Why I do what I do…

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The last couple of weeks has been hectic to say that least, what with my proposal presentation, attending a symposium for the first time and running a few experiments that still need to be tweaked. Work wasn’t the only thing keeping me busy, there was also the ever present and never fondly welcomed issue of slipping into depression.

I spent nearly a week toeing the line between feeling lonely and being alone. It wasn’t as though I shut myself off from the world, I still interacted with some people but they were simply in passing. Suffice to say I reached a point where I went and bought myself a tiny stuffed orca to hug. (She is called Cassandra and is awesome.) I guess I was feeling a bit touch-starved and scared of falling back on old habits from my depression days.

I still find it hard to believe that it’s going to be almost a year since I got diagnosed with clinical depression. And here I am today, off my meds for two months and piecing my life back together. Like I keep saying, I know my warning signs a lot better now. I know when to run away from a place or a person because I am slowly understanding my own worth as a human being and how to put myself first. I also know when to seek out someone to talk to and I am lucky to have found a support system both on twitter and real life.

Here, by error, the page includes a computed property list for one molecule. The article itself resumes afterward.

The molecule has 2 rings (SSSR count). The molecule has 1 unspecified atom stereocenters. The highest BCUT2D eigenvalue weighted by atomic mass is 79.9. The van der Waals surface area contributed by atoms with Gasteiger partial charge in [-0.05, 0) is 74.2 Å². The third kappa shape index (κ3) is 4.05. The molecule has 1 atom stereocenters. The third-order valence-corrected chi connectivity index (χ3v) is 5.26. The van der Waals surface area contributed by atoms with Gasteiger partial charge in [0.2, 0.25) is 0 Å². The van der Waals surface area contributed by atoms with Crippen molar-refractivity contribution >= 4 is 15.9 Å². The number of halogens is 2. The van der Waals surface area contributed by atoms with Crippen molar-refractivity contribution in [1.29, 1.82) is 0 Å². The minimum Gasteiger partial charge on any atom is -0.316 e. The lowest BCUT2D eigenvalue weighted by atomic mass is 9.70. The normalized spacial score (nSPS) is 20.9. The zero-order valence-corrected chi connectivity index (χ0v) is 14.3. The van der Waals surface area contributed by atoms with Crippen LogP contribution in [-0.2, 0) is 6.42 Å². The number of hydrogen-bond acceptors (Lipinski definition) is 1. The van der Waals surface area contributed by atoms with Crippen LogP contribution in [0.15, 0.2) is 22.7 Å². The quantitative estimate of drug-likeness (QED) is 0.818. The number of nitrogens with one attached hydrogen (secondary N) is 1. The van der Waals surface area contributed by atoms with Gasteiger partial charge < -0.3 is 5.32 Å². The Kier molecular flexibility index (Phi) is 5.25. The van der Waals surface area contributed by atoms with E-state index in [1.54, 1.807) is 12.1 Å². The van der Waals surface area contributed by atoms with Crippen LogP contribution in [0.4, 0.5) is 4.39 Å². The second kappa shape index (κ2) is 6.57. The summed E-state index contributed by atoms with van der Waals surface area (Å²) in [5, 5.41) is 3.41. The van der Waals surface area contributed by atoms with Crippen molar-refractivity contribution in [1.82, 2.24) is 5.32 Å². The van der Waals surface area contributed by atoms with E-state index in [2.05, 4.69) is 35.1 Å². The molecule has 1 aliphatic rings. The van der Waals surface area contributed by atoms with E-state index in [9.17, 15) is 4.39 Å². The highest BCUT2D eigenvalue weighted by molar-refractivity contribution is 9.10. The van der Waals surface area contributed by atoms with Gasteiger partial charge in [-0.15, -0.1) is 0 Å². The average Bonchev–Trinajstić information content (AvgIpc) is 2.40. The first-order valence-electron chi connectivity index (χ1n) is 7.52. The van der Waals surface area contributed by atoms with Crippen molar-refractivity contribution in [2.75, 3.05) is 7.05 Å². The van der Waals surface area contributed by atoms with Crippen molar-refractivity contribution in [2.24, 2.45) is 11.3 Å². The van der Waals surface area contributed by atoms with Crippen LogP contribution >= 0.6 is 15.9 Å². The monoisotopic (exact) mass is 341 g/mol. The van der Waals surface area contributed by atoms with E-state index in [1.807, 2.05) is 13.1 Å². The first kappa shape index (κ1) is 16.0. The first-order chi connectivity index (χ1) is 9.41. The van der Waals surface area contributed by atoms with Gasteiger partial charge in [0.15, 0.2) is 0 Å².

A lot of people ask me why I choose to blog about my depression or why I don’t tend to shy away from confirming yes, I do have clinical depression. My reasoning is simple, it’s a part of me. My depression doesn’t define who I am as a person, but it does shape the kind of person I am. Not to mention, I am tired of the stigma we have about mental illness and I want to do my part to end it. But, that doesn’t mean everyone should have my approach because let’s face it, everyone has their own way of dealing and handling their mental health and asking them to do something they are not comfortable doing is a terrible burden to put on them.

I am not ashamed of my mental illness. That doesn’t mean I treat it like a badge of honor as well though. I treat my mental illness as I treat my migraine or the hairline fracture on the side of my hand; they are all parts of me.


If you feel like talking to someone, my ears are always here (attached to my head… hopefully).


 

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